At GDCnext I moderated a panel with Zach Gage, Rami Ismail, and Adam Saltsman on indie marketing. It was a fun session, made more so by the fact that they all walked into the room with one minute to spare before the session started (I was about to start pulling dev’s from the audience into the stage!).
Ten years of World of Warcraft. Well. So many thoughts.
WoW has always been a contradiction of sorts: not the pioneer, but the one that solidified the pattern. Not the experimenter, but the one that reaped the rewards. Not the innovator, but the one that was well-designed, built solidly, and made appealing. It was the MMO that took what has always been there, and delivered it in a package that was truly broadly appealing, enough so to capture the larger gamer audience for the first time.
Don’t get me wrong; that’s not a knock on it. If anything, it’s possibly the biggest game design achievement in all of virtual world history. After all, we’re talking about taking a game skeleton that was at that point already almost a decade and a half old, one which had literally had hundreds of iterations, hundreds of games launched. None of them ever reached that sort of audience, that sort of milestone, that sort of polish level.
The Yiynova MVP22U V3. Plus a sneak peek at some game artwork for an upcoming game of mine.
Now I have a review for you of the upgrade model, the Yiynova MVP22U(V3) Tablet Monitor. It’s actually the third version of this monitor, as you can tell from the name. I have owned the Yiynova MSP19U+ Tablet Monitor, the MVP22Uv1, V2, and now V3 (for somewhat complicated reasons, see below). The V3 is a very noticeable upgrade over the V2, which in turn was a big step over the V1. This is a full HD 1920×1080 tablet monitor — no touchscreen, stylus pen only, with 2048 degrees of pressure sensitivity.
The earlier models: V1 and V2
I was an early adopter of the V1, which does not seem to be available anymore. The V1 suffered from the fact that the large screen was a TFT, like the 19 inch model — even close up, you would see color issues resulting from the viewing angles on a TFT screen, just because the 22″ screen was so big. There were also font rendering issues caused by the drivers for the monitor itself. I returned my V1 in favor of a V2 (which is) when that came out, because of a desire to upgrade from the TFT screen and because of the font firmware patch. Panda City generously offered to swap the monitor out originally for the firmware patch, then let me pay the difference to get an upgrade.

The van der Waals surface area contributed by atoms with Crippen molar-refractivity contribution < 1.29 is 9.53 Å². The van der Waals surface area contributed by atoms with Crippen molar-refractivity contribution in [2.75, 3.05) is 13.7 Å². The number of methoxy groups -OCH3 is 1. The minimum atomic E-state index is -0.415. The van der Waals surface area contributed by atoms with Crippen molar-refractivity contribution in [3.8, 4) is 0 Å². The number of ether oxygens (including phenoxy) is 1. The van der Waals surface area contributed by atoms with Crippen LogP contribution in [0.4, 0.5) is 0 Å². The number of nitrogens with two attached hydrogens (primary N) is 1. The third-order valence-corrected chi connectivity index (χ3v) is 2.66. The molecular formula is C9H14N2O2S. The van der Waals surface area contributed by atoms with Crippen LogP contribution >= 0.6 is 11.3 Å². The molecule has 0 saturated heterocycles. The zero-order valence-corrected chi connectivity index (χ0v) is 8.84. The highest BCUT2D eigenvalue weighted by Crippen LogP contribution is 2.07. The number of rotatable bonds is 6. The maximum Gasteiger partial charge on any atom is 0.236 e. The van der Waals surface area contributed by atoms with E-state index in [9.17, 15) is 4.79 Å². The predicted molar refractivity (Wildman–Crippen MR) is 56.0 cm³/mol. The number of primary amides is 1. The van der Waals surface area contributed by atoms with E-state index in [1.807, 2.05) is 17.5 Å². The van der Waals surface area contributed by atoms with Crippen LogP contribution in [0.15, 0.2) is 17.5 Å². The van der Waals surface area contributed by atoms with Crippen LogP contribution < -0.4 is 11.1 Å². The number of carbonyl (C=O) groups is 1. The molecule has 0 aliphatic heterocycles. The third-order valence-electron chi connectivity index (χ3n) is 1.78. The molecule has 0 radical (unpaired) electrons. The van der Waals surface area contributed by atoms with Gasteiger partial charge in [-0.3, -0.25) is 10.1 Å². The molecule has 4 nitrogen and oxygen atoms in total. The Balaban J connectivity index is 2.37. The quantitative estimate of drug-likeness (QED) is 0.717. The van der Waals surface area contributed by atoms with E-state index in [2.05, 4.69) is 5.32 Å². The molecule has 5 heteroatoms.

The V2 added a firmware patch for the font issue, and also upgraded to an IPS panel. The panel was pretty good, but only offered a VGA connector. This meant that you had to use an adapter to use it on a modern video card with digital outputs such as DVI. I ran it with a DVI to VGA adapter. I still had font issues, though they were improved; it may be that the issue was around the VGA conversion. The IPS panel solved the color and angle viewing issues. The improved firmware also introduced better pen tracking particularly for slow lines.
Anonymity is usually problematic. But the real issue isn’t anonymity. It’s actually “lack of persistent identity.” Anonymity can serve as a cover for bad behavior, because humans are deeply situational when it comes to ethical choices. We fall prey to disinhibition readily, and the biggest reason is “we don’t think we will interact with these people again.” It’s repeated interactions that drive trust, you see, and we behave well because we expect to be treated well in the future.
Anonymity can be very important for the marginalized, for whistleblowers, etc. But within their communities of trust they build reputation, including pseudonymous reputation. The real issue is feeling free of reputation, which equals feeling free of consequence. That is where bad behavior comes from.
Today I delivered a lecture at GDCNext that was my tips for “practical creativity.” Basically, it’s a collection of techniques, habits, and ways of thinking drawn not only from lots of reading and research into creativity in general, but also my experience in visual, writerly, musical, and ludic arts. It touches on breaking down craft elements in games, on choosing ambitious and unusual themes, on simple lifestyle habits, on the power of “scenius” and collaborators, and much more.
I wanted this to be deeply practical. I myself have been using these methods a lot in the last year — maybe slacking a lot on the “get regular exercise” one. And it’s been very fruitful for me, almost too fruitful, pushing my prototype hit rate over 90%.
I really wanted to emphasize the fact that in all this, the craft is inseparable from the art, too. Creativity in craft drives creativity in art, and vice versa.Continue reading »